On Monday, USC coach Clay Helton placed a big bet on himself by taking over offensive play calling for the rest of the season. On Tuesday night, athletic director Lynn Swann went out of his way to back him up.
Swann called into USC’s weekly “Trojans Live” radio show on ESPNLA 710 with the strategic purpose, one promoted on the athletic department’s Twitter account, of addressing the state of the football program with the Trojans 4-4 overall and 3-3 in the Pac-12 Conference.
In a nine-minute interview conducted by Jordan Moore of the athletic department and former USC receiver John Jackson, Swann preached patience to the fan base and expressed unequivocal support for Helton.
Swann, who took over as athletic director in 2016 after Helton had been appointed coach by Pat Haden, extended Helton’s contract through 2023 after last season’s Pac-12 championship, the program’s first since 2008. Tuesday, Swann stopped short of guaranteeing that Helton would be back in 2019 but left no gray area about his faith in Helton to get the job done.
“I believe in Clay Helton,” Swann said. “I like the position he takes. Clay is passionate about what he does, and Clay is honest and real about what he wants to accomplish and how he wants to accomplish it. There’s no false chatter in Clay Helton. He is concerned about the welfare of his student-athletes, his football players, his coaches. He wants them to grow up in the program and win the right way. I stand solidly behind Clay to move those things forward.”
Helton said Tuesday that his decisions to let go of offensive line coach Neil Callaway and to take away play-calling duties from offensive coordinator Tee Martin were not prompted by pressure from Swann. Helton and Swann meet every Monday and both said that Helton informed Swann of his intentions during this week’s meeting and that Swann agreed with the moves.
Swann, an NFL Hall of Fame receiver with the Pittsburgh Steelers who played at USC from 1972 to 1974, said he believes the program is in “good shape” and several times referred to Helton’s first two seasons in which the Trojans won 21 games and brought home a Rose Bowl victory and a Pac-12 championship trophy.
He did not seem dismayed by another season passing without the Trojans earning a spot in the College Football Playoff.
“We are rebuilding this program,” Swann said. “And you don’t get back in the hunt for the biggest prizes overnight. People want to believe that after our scholarship reductions and the sanctions and everything else, as soon as those things were up, that suddenly the USC football team would be at the pinnacle of collegiate football. But the reality is, it takes time, and it’s a process. And I think we’re headed down the right track in this process.”
Swann did not sound as if he was a trigger-happy athletic director giving the token “vote of confidence” to a coach while surveying other options. As a Steeler, he has seen the success that franchise has had during the last five decades with only three coaches during that span. Continuity is important to Swann.
“I believe every time you change a head coach you start from the beginning,” Swann said. “You start all over again. And you have got different ideas. You’ve got a new system, and a new coach is going to want maybe a different mix of personnel, so they feel like they don't necessarily have the mix to execute whatever their strategy might be. And I think Clay can get this done. I believe it’s important to have patience.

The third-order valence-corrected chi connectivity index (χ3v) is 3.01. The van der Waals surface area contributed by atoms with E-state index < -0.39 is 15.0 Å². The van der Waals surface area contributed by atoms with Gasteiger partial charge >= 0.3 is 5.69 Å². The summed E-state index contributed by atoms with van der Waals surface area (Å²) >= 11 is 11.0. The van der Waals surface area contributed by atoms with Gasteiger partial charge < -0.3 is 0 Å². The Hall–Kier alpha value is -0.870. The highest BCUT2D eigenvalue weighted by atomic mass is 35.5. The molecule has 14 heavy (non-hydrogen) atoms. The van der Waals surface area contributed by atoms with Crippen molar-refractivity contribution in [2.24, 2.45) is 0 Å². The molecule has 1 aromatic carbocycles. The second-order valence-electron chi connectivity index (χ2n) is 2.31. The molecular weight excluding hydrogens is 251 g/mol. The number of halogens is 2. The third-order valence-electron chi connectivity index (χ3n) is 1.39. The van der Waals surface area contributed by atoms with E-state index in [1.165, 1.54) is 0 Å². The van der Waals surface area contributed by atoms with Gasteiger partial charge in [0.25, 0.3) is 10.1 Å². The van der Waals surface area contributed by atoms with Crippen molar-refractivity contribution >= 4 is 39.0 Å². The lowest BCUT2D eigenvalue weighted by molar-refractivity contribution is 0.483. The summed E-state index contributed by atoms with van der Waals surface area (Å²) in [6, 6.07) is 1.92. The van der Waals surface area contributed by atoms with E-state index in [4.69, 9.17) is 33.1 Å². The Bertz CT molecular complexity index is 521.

“This is the time that we talk about the Trojan family. We need the Trojan family to stand behind this team. It’s easy to be a fan and come out to the games when the team is undefeated, when they’re rolling and everything is looking good. But this is the moment, this is the time, when the Trojan fans, our students, our alumni, need to be there and support these young men who are giving everything they have to play the best football they can.”
Martin said after practice that Helton has told him throughout the season that he was starting to get the itch to call plays again. After the Texas loss, Martin said, Helton took more ownership over the running game and Martin handled more of the passing game.
Still, during the games, Helton said Martin was calling all but three to four plays per game. He said those moments when Helton jumped in were usually in the red zone or if he saw an opportunity for a big play.
“He’s been feeling this for a while,” Martin said. “It’s not like he just woke up one morning and decided this.”
Helton said he did not know for sure until Monday morning that he was going to make the switch official.
“When I first took the job, I knew how big the job was at USC,” Helton said. “I wanted to be able to get comfortable in my own skin as a head coach. Now, being the third year in, I know the groundwork, I know where everything lays and feel extremely comfortable.”
Helton said that he would like to continue calling plays after this season. He seemed to be considering this a test drive.
“I’m going to take the next four games,” Helton said. “I would like to do it. I’m going to make sure that I can do everything that encompasses the job. I truly believe that I can.”
Martin said his responsibilities during the week won’t change. On game days, it will be much like in 2015 when Helton took over as interim coach but still called the plays with Martin helping from the booth.
“Just being the spotter, if you will,” Martin said. “Down and distance, this was the coverage, these are the pressures, just kind of give him a road map. But ultimately it’s on him to decide the plays that he’ll call. We’ve been here before.”